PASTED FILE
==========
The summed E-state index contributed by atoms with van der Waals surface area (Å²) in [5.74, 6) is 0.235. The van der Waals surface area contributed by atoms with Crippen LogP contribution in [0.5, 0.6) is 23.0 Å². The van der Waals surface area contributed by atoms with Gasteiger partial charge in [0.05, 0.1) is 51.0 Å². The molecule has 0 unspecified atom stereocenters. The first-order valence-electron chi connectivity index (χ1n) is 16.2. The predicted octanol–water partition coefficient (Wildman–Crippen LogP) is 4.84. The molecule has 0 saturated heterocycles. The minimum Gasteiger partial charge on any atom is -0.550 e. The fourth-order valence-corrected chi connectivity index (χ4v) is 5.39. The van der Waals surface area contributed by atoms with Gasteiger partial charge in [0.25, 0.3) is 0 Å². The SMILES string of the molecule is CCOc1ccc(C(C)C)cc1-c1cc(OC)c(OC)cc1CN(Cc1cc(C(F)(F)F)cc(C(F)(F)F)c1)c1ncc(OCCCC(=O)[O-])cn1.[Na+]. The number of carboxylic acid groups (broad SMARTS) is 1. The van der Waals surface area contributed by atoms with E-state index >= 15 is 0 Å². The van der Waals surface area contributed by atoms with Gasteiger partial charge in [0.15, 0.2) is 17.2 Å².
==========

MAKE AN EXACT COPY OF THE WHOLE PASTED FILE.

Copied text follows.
The summed E-state index contributed by atoms with van der Waals surface area (Å²) in [5.74, 6) is 0.235. The van der Waals surface area contributed by atoms with Crippen LogP contribution in [0.5, 0.6) is 23.0 Å². The van der Waals surface area contributed by atoms with Gasteiger partial charge in [0.05, 0.1) is 51.0 Å². The molecule has 0 unspecified atom stereocenters. The first-order valence-electron chi connectivity index (χ1n) is 16.2. The predicted octanol–water partition coefficient (Wildman–Crippen LogP) is 4.84. The molecule has 0 saturated heterocycles. The minimum Gasteiger partial charge on any atom is -0.550 e. The fourth-order valence-corrected chi connectivity index (χ4v) is 5.39. The van der Waals surface area contributed by atoms with Gasteiger partial charge in [0.25, 0.3) is 0 Å². The SMILES string of the molecule is CCOc1ccc(C(C)C)cc1-c1cc(OC)c(OC)cc1CN(Cc1cc(C(F)(F)F)cc(C(F)(F)F)c1)c1ncc(OCCCC(=O)[O-])cn1.[Na+]. The number of carboxylic acid groups (broad SMARTS) is 1. The van der Waals surface area contributed by atoms with E-state index >= 15 is 0 Å². The van der Waals surface area contributed by atoms with Gasteiger partial charge in [0.15, 0.2) is 17.2 Å².